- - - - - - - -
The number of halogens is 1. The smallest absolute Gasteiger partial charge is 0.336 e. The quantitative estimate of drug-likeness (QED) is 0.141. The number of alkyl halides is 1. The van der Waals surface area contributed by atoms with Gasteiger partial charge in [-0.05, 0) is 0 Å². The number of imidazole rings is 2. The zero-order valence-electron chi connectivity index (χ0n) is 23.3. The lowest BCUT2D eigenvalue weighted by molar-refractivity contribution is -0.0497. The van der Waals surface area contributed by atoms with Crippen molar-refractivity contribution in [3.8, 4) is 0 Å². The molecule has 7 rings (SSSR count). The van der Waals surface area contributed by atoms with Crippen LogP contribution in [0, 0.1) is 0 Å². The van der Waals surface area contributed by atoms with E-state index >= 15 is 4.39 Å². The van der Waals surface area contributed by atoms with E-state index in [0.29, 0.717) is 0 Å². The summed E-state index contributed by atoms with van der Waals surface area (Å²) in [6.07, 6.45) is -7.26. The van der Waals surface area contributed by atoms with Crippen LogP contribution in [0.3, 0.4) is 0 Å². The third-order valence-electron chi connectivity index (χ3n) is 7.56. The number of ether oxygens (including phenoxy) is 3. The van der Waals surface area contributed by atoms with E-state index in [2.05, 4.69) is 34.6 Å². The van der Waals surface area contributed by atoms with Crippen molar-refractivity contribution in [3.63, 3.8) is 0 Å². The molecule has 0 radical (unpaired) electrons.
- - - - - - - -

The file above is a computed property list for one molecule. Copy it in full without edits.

The number of halogens is 1. The smallest absolute Gasteiger partial charge is 0.336 e. The quantitative estimate of drug-likeness (QED) is 0.141. The number of alkyl halides is 1. The van der Waals surface area contributed by atoms with Gasteiger partial charge in [-0.05, 0) is 0 Å². The number of imidazole rings is 2. The zero-order valence-electron chi connectivity index (χ0n) is 23.3. The lowest BCUT2D eigenvalue weighted by molar-refractivity contribution is -0.0497. The van der Waals surface area contributed by atoms with Crippen molar-refractivity contribution in [3.8, 4) is 0 Å². The molecule has 7 rings (SSSR count). The van der Waals surface area contributed by atoms with Crippen LogP contribution in [0, 0.1) is 0 Å². The van der Waals surface area contributed by atoms with E-state index >= 15 is 4.39 Å². The van der Waals surface area contributed by atoms with E-state index in [0.29, 0.717) is 0 Å². The summed E-state index contributed by atoms with van der Waals surface area (Å²) in [6.07, 6.45) is -7.26. The van der Waals surface area contributed by atoms with Crippen LogP contribution in [0.3, 0.4) is 0 Å². The third-order valence-electron chi connectivity index (χ3n) is 7.56. The number of ether oxygens (including phenoxy) is 3. The van der Waals surface area contributed by atoms with E-state index in [2.05, 4.69) is 34.6 Å². The van der Waals surface area contributed by atoms with Crippen molar-refractivity contribution in [3.63, 3.8) is 0 Å². The molecule has 0 radical (unpaired) electrons.